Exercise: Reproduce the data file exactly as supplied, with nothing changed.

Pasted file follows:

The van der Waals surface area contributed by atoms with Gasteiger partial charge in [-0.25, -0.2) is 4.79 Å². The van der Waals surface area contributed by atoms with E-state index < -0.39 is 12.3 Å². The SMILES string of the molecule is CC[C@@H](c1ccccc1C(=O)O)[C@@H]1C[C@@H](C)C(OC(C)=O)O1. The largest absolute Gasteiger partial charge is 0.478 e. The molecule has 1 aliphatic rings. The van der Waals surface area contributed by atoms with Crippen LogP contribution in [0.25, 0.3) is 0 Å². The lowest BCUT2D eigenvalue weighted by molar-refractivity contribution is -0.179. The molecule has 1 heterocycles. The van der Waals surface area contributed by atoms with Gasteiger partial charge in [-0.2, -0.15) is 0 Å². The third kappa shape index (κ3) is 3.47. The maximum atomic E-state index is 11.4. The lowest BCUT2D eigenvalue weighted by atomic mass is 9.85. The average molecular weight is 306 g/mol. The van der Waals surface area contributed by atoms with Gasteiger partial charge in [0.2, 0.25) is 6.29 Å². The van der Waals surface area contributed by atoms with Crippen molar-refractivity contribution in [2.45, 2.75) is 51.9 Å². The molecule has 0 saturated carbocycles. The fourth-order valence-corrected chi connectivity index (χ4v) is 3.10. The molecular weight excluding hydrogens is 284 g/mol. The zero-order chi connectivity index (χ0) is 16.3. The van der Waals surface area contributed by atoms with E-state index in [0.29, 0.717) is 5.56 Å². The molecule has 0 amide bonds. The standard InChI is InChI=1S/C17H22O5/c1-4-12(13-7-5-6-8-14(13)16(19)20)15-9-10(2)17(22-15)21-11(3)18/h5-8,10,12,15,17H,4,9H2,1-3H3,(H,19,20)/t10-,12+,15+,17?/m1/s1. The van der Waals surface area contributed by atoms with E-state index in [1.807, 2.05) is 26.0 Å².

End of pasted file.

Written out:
The van der Waals surface area contributed by atoms with Gasteiger partial charge in [-0.25, -0.2) is 4.79 Å². The van der Waals surface area contributed by atoms with E-state index < -0.39 is 12.3 Å². The SMILES string of the molecule is CC[C@@H](c1ccccc1C(=O)O)[C@@H]1C[C@@H](C)C(OC(C)=O)O1. The largest absolute Gasteiger partial charge is 0.478 e. The molecule has 1 aliphatic rings. The van der Waals surface area contributed by atoms with Crippen LogP contribution in [0.25, 0.3) is 0 Å². The lowest BCUT2D eigenvalue weighted by molar-refractivity contribution is -0.179. The molecule has 1 heterocycles. The van der Waals surface area contributed by atoms with Gasteiger partial charge in [-0.2, -0.15) is 0 Å². The third kappa shape index (κ3) is 3.47. The maximum atomic E-state index is 11.4. The lowest BCUT2D eigenvalue weighted by atomic mass is 9.85. The average molecular weight is 306 g/mol. The van der Waals surface area contributed by atoms with Gasteiger partial charge in [0.2, 0.25) is 6.29 Å². The van der Waals surface area contributed by atoms with Crippen molar-refractivity contribution in [2.45, 2.75) is 51.9 Å². The molecule has 0 saturated carbocycles. The fourth-order valence-corrected chi connectivity index (χ4v) is 3.10. The molecular weight excluding hydrogens is 284 g/mol. The zero-order chi connectivity index (χ0) is 16.3. The van der Waals surface area contributed by atoms with E-state index in [0.29, 0.717) is 5.56 Å². The molecule has 0 amide bonds. The standard InChI is InChI=1S/C17H22O5/c1-4-12(13-7-5-6-8-14(13)16(19)20)15-9-10(2)17(22-15)21-11(3)18/h5-8,10,12,15,17H,4,9H2,1-3H3,(H,19,20)/t10-,12+,15+,17?/m1/s1. The van der Waals surface area contributed by atoms with E-state index in [1.807, 2.05) is 26.0 Å².